And did the weekend at the Baby Doll house help contribute some stepping stones to build that foundation?

“I only wish I could have stayed a month,” she sighs. “It was truly a special time for me, and I cannot wait to go back.”

Advertisements

Owner of famous ‘Baby Doll’ house enjoys play and company at Fountain Theatre

BABY DOLL owner group

Eustace Winn IV surrounded by Baby Doll cast

Last night was a magical evening of Southern hospitality right here in the heart of Hollywood. The Fountain Theatre and the company of Baby Doll had the pleasure of welcoming Eustace Winn IV, proprietor of the actual Baby Doll House in Benoit, Mississippi, into our home. Mr. Winn was thrilled watching our west coast premiere and enjoyed meeting the cast and sipping mint juleps with the company in our upstairs cafe after the sold out performance.

Eustace Winn is the current owner of the historic Burrus House, a stately Greek Revival style plantation home which began being built by his family in 1858. The family moved into the house in 1861, shortly before the Civil War. The house served as a hospital during the conflict. There are stories that John Wilkes Booth spent ten days in the Burrus House after shooting President Lincoln in 1865. In 1928, the last remaining Burrus family member who lived there passed away, and the house entered into decades of decline, decay, and vandalism.

Baby Doll house movie

“Baby Doll” movie (1956)

Nearly 100 years later in 1955, film location scouts were asked to find a suitable “decadent and dilapidated southern mansion” for Elia Kazan’s new movie version of the Tennessee Williams play, 27 Wagons Full of Cotton. When they discovered the worn down Burrus House in Benoit, Mississippi, they knew they found what they were looking for. The film was Baby Doll, starring Carroll Baker, Eli Wallach and Karl Malden. The movie was later nominated for four Academy Awards and the Burrus House became a tourist destination.

In 2005, one of the Burrus heirs, the late Dr. E. H. Winn Jr., of Greenville, established the Burrus Foundation and the house was fully restored to its former splendor. It is magnificent to see today. 

Baby Doll house

The Burrus House

BABY DOLL Eustace Winn

Eustace Winn

Eustace Winn enjoyed a marvelous evening last night at the Fountain seeing our acclaimed production of the stage adaptation of Baby Doll and socializing with the company. Mint juleps were savored and Mr. Winn passed around a hardbound copy of the script, which he had signed by actors Daniel Bess, Karen Kondazian, Lindsay LaVanchy, and John Prosky.  

There will forever be a connection between the Burrus House and Hollywood. A new chapter in that Hollywood story continued last night at the Fountain, and will be remembered by all.   

This slideshow requires JavaScript.

 

NOW CASTING: West Coast Premiere of Tennessee Williams’ ‘Baby Doll’ at Fountain Theatre

BABY DOLL ad

The Fountain Theatre is now casting the West Coast Premiere of a new stage adaptation of Tennessee Williams’ Baby Doll, adapted by Pierre LaVille and Emily Mann from Williams’ screenplay. Not yet seen in Los Angeles, Baby Doll premiered at McCarter Theatre in Princeton, NJ, 2015. The upcoming Fountain production will open July 16, directed by Simon Levy.

Producers – Stephen Sachs and Deborah Lawlor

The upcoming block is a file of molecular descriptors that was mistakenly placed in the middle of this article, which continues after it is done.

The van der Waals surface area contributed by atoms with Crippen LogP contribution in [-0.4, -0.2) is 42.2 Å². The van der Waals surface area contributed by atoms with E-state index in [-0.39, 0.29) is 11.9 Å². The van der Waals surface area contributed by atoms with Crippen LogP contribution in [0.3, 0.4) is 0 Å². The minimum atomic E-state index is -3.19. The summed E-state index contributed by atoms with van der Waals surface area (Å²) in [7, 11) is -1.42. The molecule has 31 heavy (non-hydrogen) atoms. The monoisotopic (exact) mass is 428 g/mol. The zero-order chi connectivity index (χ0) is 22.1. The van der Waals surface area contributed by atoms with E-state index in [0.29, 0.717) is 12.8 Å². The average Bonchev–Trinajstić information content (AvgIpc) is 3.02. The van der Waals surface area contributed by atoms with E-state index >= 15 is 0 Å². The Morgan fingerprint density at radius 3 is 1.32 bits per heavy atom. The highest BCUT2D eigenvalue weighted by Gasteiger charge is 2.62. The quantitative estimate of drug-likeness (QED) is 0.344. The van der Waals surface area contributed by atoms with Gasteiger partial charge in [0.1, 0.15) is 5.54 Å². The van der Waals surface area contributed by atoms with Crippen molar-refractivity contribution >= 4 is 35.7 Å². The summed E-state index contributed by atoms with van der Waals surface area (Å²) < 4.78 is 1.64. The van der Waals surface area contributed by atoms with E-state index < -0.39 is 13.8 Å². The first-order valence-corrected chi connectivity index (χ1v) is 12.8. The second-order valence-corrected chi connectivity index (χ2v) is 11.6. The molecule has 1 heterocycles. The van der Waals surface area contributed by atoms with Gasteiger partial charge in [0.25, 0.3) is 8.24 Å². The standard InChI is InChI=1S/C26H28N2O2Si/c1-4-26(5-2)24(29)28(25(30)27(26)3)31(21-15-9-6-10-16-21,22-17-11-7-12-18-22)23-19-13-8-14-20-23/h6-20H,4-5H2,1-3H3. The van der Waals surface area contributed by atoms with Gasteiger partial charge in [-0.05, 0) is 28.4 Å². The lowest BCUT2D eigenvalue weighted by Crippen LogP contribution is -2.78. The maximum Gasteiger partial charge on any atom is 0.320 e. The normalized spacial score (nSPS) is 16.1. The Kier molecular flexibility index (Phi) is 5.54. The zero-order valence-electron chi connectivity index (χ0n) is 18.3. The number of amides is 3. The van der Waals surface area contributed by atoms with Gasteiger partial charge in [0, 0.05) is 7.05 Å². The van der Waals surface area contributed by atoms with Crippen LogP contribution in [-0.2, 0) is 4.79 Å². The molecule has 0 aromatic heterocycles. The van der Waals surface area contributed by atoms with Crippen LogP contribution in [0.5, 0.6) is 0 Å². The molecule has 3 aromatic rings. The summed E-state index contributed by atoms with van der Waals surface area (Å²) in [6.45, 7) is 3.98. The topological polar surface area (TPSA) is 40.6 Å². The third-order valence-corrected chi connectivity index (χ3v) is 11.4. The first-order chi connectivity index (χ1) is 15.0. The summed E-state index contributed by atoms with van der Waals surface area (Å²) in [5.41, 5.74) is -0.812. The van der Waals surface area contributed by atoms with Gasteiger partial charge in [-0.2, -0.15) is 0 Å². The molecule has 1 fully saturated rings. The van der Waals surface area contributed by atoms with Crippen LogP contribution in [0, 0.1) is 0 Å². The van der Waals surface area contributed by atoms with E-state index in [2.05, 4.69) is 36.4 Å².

Director – Simon Levy
Stage Adaptation – Pierre LaVille and Emily Mann, based on Tennessee Williams’ screenplay
Casting – James Bennett
Previews 7/13-7/15
Opens: 7/16
Runs: Friday-Monday thru 8/28
Casting Director: James Bennett
Interview Dates: April 18-20, 2016
Callback Dates: April 23, 2016
Start Date: May 30, 2016
Pay Rate: AEA 99-Seat Code, $200 rehearsal stipend, plus $25.00/performance

STORY: 1950s, Mississippi. Dilapidated plantation mansion. Comedy/Drama. 19-year-old married virgin, “Baby Doll” Meighan, must consummate her marriage the next day on her 20th birthday, as long as her middle-aged husband, Archie Lee Meighan, upholds his end of the bargain: to provide her with a comfortable life. But Archie Lee is having a lot of problems, with his finances, his wife, and his cotton gin business. After Archie Lee spitefully burns down his neighbor’s gin to save his failing business, his rival, Silva Vacarro, arrives to seek revenge. There he meets Baby Doll, who becomes instrumental in his erotic form of Sicilian revenge. What ensues is a complex mix of desire and desperation, with Baby Doll as both player and pawn. Williams’ unconventional depiction of gender roles, adultery, and female sexuality is as steamy today as it was in the 1950s.

SEEKING:

[“BABY DOLL” MEIGHAN]– LEAD – female,open ethnicity, able to play 19; Southern; wife of Archie Lee; she’s a fascinating contradiction: childlike; still sleeps in a crib; innately sexy and seductive, but still a virgin; charismatic; turns heads wherever she goes; naïve but also coy; uneducated but smarter than she seems.

[ARCHIE LEE MEIGHAN]– LEAD – male, ethnicity, 40s-50s; Southern; owner of failing cotton gin; unshaven, dirty; often comically baffled by Baby Doll and life in general; easily overwhelmed; a closet alcoholic, which can make him abusive; a product of deep-seated Southern prejudices; desperate to be a success and impress Baby Doll and consummate the marriage.

[SILVA VACARRO] – LEAD – male, ethnicity, 30s; Sicilian immigrant who’s lived in the South for a while; successful owner of rival cotton gin; dark, the “foreigner”; attractive, sexy; enjoys toying with Baby Doll and Archie Lee; he doesn’t like to lose.

Submissions accepted via Breakdown Services and Actors Access

Or email headshot & resume to: casting@fountaintheatre.com